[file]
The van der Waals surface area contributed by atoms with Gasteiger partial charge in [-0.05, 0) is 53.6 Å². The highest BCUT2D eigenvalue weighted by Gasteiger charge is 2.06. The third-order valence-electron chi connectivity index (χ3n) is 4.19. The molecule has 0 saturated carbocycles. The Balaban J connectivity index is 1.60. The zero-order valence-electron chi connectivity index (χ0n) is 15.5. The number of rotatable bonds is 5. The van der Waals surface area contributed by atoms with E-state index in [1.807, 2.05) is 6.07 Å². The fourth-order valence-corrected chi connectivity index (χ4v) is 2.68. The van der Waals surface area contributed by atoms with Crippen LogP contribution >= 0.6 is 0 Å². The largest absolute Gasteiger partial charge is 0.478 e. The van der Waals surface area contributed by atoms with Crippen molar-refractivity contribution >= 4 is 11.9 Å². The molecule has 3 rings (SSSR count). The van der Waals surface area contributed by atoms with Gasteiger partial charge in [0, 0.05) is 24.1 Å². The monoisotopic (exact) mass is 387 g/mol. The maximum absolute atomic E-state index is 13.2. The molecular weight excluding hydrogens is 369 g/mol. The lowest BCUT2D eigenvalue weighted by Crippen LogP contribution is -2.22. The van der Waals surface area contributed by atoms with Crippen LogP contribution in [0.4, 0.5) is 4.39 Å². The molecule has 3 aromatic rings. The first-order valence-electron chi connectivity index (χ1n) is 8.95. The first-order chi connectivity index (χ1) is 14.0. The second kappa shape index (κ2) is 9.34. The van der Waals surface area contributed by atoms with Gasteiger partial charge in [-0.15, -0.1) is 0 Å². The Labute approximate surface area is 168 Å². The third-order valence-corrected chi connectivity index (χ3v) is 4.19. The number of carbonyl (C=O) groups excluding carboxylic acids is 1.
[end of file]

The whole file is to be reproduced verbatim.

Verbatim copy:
The van der Waals surface area contributed by atoms with Gasteiger partial charge in [-0.05, 0) is 53.6 Å². The highest BCUT2D eigenvalue weighted by Gasteiger charge is 2.06. The third-order valence-electron chi connectivity index (χ3n) is 4.19. The molecule has 0 saturated carbocycles. The Balaban J connectivity index is 1.60. The zero-order valence-electron chi connectivity index (χ0n) is 15.5. The number of rotatable bonds is 5. The van der Waals surface area contributed by atoms with E-state index in [1.807, 2.05) is 6.07 Å². The fourth-order valence-corrected chi connectivity index (χ4v) is 2.68. The van der Waals surface area contributed by atoms with Crippen LogP contribution >= 0.6 is 0 Å². The largest absolute Gasteiger partial charge is 0.478 e. The van der Waals surface area contributed by atoms with Crippen molar-refractivity contribution >= 4 is 11.9 Å². The molecule has 3 rings (SSSR count). The van der Waals surface area contributed by atoms with Gasteiger partial charge in [0, 0.05) is 24.1 Å². The monoisotopic (exact) mass is 387 g/mol. The maximum absolute atomic E-state index is 13.2. The molecular weight excluding hydrogens is 369 g/mol. The lowest BCUT2D eigenvalue weighted by Crippen LogP contribution is -2.22. The van der Waals surface area contributed by atoms with Crippen LogP contribution in [0.4, 0.5) is 4.39 Å². The molecule has 3 aromatic rings. The first-order valence-electron chi connectivity index (χ1n) is 8.95. The first-order chi connectivity index (χ1) is 14.0. The second kappa shape index (κ2) is 9.34. The van der Waals surface area contributed by atoms with Gasteiger partial charge in [-0.15, -0.1) is 0 Å². The Labute approximate surface area is 168 Å². The third-order valence-corrected chi connectivity index (χ3v) is 4.19. The number of carbonyl (C=O) groups excluding carboxylic acids is 1.